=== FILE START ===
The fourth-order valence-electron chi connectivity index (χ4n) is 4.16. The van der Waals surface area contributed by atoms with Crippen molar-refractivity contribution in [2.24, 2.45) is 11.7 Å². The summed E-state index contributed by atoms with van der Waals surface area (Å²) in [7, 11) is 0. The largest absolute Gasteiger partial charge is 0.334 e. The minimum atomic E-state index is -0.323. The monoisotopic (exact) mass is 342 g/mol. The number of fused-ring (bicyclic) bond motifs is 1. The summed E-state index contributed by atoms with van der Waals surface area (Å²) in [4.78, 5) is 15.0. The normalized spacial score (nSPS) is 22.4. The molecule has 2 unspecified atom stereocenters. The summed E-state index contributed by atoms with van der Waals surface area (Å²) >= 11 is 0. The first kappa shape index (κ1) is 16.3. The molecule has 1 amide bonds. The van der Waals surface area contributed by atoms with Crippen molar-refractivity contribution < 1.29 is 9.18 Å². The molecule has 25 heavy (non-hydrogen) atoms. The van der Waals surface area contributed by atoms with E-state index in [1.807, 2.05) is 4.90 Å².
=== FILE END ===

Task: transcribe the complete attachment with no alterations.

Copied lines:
The fourth-order valence-electron chi connectivity index (χ4n) is 4.16. The van der Waals surface area contributed by atoms with Crippen molar-refractivity contribution in [2.24, 2.45) is 11.7 Å². The summed E-state index contributed by atoms with van der Waals surface area (Å²) in [7, 11) is 0. The largest absolute Gasteiger partial charge is 0.334 e. The minimum atomic E-state index is -0.323. The monoisotopic (exact) mass is 342 g/mol. The number of fused-ring (bicyclic) bond motifs is 1. The summed E-state index contributed by atoms with van der Waals surface area (Å²) in [4.78, 5) is 15.0. The normalized spacial score (nSPS) is 22.4. The molecule has 2 unspecified atom stereocenters. The summed E-state index contributed by atoms with van der Waals surface area (Å²) >= 11 is 0. The first kappa shape index (κ1) is 16.3. The molecule has 1 amide bonds. The van der Waals surface area contributed by atoms with Crippen molar-refractivity contribution < 1.29 is 9.18 Å². The molecule has 25 heavy (non-hydrogen) atoms. The van der Waals surface area contributed by atoms with E-state index in [1.807, 2.05) is 4.90 Å².